Jet Set Radio
At first gander, Sega's extraordinary-looking Jet Set Radio--due here this fall--may seem like a stylized take on Tony Hawk's Pro Skater, but don't think you've figured this unique title out that easily. "The development team (which includes veterans of the Panzer Dragoon and Sega Rally games) kinda wanted this game to be a genre breaker," producer Klayton Vorlick told us. "They didn't want it to be classified as another skating game. And it's not a racing game. There isn't one specific goal."
Instead, Vorlick says JSR assails you with several simultaneous objectives. Whizzing around town in special "Overdrive Magnetic-Motor Skating Shoes" (the 21st century's answer to inline skates), you spray graffiti at specific tag points such as cars and walls throughout your turf and pull off tricks--all while evading cops and dodging rival gangs. An onscreen arrow guides you to the next tag point, as well as scattered safety zones where cops won't touch you. On top of that, the game packs a story filled with plot twists; it's not just spray, run, spray, run. Graffiti designs come in three sizes (and you can even edit your own designs; more on that later). The larger your design, the longer it takes to spray it--and the more cops you'll have hot on your tail. "When you first start out," Vorlick said, "no one's around. You spray once or twice and the cops come. Spray a few more times and they send in reinforcements. Spray a few more times and they send in the captain. Depending on the level, they sometimes send in parachute troops or SWAT teams. Basically, at the end of the stage you're running from every type of police force possible."
The trick system is simpler than what you'll find in Tony Hawk. Depending on your speed, angle of jump, etc., you'll perform one of several tricks per character. Grinding is automatic when you leap onto a rail. "While grinding, you can jump and do tricks," Vorlick said. "Jump and you'll do a flip, and if you spray while doing that your character will twist around and do another trick, then spray, then land back on on the railing."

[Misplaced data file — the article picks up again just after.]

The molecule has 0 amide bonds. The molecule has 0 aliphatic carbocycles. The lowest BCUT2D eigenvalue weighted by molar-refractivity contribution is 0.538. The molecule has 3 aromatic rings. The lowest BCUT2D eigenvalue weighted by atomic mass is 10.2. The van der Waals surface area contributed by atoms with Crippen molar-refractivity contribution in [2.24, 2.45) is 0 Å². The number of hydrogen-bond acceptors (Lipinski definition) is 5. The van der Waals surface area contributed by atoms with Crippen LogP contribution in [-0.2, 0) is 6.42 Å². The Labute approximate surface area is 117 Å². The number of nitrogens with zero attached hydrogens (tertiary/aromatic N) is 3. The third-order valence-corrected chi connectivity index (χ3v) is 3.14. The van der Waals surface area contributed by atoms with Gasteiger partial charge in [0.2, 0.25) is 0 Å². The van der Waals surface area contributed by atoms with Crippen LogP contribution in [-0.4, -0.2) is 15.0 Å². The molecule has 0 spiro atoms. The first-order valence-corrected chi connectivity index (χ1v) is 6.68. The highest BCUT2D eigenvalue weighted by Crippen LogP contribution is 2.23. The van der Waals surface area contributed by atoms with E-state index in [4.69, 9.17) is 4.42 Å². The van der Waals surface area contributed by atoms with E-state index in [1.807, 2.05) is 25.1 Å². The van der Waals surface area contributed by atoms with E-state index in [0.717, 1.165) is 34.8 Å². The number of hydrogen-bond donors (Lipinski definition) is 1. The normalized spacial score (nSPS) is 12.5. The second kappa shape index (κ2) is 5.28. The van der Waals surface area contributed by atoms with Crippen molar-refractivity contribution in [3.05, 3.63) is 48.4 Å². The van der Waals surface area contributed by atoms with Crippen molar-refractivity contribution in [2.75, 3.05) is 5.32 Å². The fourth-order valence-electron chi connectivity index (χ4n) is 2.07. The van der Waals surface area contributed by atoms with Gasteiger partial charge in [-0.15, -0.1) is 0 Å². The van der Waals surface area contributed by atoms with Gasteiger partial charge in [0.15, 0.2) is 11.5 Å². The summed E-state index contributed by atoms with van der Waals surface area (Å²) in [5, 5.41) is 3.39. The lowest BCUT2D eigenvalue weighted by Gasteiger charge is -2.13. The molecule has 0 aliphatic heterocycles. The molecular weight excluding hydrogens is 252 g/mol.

The Japanese version of JSR contains three massive cities--each crammed with pedestrians and traffic--to wreak inline havoc in, but the U.S. version will contain a fourth metropolis. Cities are divided into several sectors. Depending on the current mission, you can access other sectors by skating to the edge of your current area. Terrain types include train tracks, parks, residential areas (where you can skate on rooftops) and back alleyways. "In some levels you can actually go through buildings as shortcuts and secret areas," Vorlick said. JSR gives you 10 characters to choose from, and each has his or her own set of tricks and graffiti designs. Better still, you can make your own designs with a special graffiti editor, which lets you type in words and dress them up with a variety of effects. Although you don't get any multiplayer modes or network play, Sega is planning to provide downloadable extras for this surefire blockbuster soon after its release this fall.